In-Memory Computing: I’m putting quantum computing aside in this post even though it was one of the biggest stories of 2019 and will probably continue to be discussed (but see this post saying it all might come to nothing). Something almost as mind-blowing is happening with in-memory computing, where you can store data in RAM among many computers and implement parallel processing that’s 5,000 times faster than processing in individual computers. Deer points out that the “decreasing cost of memory technology” will popularize in-memory computing, augmenting real-time sentiment analysis, machine learning, and a host of AI aspirations. Just to pique your interest further, one system achieved a billion financial transactions per second using 10 commodity servers, tech, and equipment that cost less than $25,000. 

Tech, mental health, and cybernetics: I also wonder about the ongoing discussion on technology and mental health. Two years ago, the Healthy Living Blog cited a Duke University study that aligned with the conventional wisdom of the time—that adolescent use of social media technology was associated with high ADHD symptoms. I’ve always been a little troubled by the ableism in these kinds of reports, but I found it hard to articulate my suspicions. Something about where you draw the line on the technological enhancement of communication; the fact that people treated telegraphs like we treat social media now, and some other sentiments.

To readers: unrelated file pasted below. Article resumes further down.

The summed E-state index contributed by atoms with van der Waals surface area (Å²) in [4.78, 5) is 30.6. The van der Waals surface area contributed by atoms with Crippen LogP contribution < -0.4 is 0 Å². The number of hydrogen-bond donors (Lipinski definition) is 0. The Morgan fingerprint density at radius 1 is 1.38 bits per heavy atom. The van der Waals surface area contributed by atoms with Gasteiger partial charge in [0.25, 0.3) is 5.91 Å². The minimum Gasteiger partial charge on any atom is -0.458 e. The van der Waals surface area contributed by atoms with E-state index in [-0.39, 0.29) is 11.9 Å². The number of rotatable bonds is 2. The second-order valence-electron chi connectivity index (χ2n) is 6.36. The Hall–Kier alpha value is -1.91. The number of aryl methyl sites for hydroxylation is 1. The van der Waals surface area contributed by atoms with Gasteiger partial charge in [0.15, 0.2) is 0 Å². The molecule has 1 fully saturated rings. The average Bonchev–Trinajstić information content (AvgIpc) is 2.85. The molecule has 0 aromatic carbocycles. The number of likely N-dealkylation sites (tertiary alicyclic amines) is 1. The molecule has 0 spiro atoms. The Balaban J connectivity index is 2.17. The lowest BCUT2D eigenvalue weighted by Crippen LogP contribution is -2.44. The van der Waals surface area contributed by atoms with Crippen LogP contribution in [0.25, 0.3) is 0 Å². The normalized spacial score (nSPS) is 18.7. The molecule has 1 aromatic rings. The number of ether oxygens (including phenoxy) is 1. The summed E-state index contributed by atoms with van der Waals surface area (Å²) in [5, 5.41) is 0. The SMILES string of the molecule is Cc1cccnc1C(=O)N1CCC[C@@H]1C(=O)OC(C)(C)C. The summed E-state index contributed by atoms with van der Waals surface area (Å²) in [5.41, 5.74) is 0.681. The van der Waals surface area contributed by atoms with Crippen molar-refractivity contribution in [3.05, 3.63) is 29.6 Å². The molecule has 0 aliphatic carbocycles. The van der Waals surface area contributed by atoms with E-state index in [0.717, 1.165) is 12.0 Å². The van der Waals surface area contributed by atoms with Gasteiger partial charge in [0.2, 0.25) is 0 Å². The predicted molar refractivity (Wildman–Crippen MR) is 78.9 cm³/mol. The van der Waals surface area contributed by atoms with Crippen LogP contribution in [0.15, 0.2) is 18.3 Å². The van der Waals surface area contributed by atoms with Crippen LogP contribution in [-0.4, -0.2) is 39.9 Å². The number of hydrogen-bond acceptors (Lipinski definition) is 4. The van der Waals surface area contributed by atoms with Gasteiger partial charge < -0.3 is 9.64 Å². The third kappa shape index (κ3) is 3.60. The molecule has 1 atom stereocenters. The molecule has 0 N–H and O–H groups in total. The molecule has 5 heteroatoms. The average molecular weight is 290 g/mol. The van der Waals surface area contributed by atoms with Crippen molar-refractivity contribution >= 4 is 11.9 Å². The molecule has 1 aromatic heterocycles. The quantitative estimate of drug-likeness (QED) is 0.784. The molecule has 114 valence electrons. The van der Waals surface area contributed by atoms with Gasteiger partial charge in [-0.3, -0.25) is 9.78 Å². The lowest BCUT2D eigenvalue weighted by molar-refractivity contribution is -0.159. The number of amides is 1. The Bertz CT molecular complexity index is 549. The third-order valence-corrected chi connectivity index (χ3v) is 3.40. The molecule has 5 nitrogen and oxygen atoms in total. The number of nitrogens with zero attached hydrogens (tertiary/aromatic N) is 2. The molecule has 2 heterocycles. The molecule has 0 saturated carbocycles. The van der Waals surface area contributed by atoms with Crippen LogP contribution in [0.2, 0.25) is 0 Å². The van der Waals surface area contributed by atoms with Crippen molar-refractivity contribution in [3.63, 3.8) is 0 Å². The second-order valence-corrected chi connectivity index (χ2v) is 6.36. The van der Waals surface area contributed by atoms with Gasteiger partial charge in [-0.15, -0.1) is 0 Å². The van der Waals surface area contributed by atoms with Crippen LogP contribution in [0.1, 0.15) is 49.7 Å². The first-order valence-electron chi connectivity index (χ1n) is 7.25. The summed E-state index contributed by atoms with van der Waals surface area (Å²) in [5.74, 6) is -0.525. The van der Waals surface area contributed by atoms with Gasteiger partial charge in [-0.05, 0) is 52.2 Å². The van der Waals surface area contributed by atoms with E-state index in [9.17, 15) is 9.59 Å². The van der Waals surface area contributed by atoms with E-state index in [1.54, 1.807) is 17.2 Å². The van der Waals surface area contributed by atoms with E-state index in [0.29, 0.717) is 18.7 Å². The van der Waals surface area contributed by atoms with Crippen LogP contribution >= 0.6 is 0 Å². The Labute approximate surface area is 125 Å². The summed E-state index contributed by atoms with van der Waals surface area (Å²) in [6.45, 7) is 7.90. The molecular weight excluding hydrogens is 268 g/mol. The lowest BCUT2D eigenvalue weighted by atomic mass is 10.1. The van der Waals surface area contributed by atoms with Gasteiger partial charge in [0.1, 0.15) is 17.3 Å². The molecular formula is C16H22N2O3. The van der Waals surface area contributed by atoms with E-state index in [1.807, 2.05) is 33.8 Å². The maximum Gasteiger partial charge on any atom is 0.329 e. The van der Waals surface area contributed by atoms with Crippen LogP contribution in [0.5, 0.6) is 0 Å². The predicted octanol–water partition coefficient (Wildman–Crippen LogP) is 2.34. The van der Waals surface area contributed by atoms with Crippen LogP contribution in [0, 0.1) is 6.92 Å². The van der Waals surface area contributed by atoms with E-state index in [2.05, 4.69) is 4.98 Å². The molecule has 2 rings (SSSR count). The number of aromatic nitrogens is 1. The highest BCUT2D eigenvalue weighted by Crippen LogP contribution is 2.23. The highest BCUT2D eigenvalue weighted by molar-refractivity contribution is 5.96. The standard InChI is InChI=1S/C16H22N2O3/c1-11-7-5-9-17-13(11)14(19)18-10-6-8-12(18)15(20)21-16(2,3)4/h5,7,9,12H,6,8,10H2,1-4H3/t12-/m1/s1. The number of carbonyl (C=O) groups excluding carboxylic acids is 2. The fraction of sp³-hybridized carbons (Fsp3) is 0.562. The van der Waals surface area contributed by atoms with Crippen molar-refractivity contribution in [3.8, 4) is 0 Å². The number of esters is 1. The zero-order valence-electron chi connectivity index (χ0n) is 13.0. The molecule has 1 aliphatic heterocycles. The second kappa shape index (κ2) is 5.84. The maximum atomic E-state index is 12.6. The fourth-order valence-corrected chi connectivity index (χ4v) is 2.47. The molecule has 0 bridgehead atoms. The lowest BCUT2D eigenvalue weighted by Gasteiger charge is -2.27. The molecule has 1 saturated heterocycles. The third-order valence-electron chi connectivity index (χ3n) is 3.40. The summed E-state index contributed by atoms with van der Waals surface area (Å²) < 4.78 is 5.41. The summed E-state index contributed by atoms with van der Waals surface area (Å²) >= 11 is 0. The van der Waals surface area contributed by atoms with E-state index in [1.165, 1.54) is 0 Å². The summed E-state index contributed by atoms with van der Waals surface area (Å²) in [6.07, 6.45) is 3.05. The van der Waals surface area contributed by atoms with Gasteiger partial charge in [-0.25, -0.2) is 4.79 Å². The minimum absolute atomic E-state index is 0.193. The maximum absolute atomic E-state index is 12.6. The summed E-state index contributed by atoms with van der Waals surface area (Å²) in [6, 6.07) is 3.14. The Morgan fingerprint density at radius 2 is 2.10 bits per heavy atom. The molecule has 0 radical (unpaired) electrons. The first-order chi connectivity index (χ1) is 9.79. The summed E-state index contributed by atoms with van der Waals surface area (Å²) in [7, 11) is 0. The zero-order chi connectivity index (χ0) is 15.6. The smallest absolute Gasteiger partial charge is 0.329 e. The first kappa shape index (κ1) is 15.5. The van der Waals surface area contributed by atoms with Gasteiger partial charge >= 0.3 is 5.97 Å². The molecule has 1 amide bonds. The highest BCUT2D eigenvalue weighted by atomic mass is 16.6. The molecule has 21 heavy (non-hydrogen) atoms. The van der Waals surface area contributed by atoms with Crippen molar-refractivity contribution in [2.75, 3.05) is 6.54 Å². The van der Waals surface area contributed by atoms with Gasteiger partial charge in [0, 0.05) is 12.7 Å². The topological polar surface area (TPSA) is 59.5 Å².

But that older Healthy Living Blog post also cited studies from the University of Michigan (decreased happiness), University of Gothenburg (depressive symptoms), and still more studies finding psychological withdrawal and “poor mental health” in general.  

Look for new voices to push ahead in the conversation in 2020, raising different concerns, including the ways in which social media can improve mental health. As a foreshadowing of this, in December, Jenna Tsui wrote of the mounds of narrative data rolling in, written by people with mental illness, lauding some platforms for making them “feel less alone by acting as a peer support mechanism.” The Dartmouth study analyzed 3000 comments and found clusters of content on feeling less alone and coping with the fear of mental illness.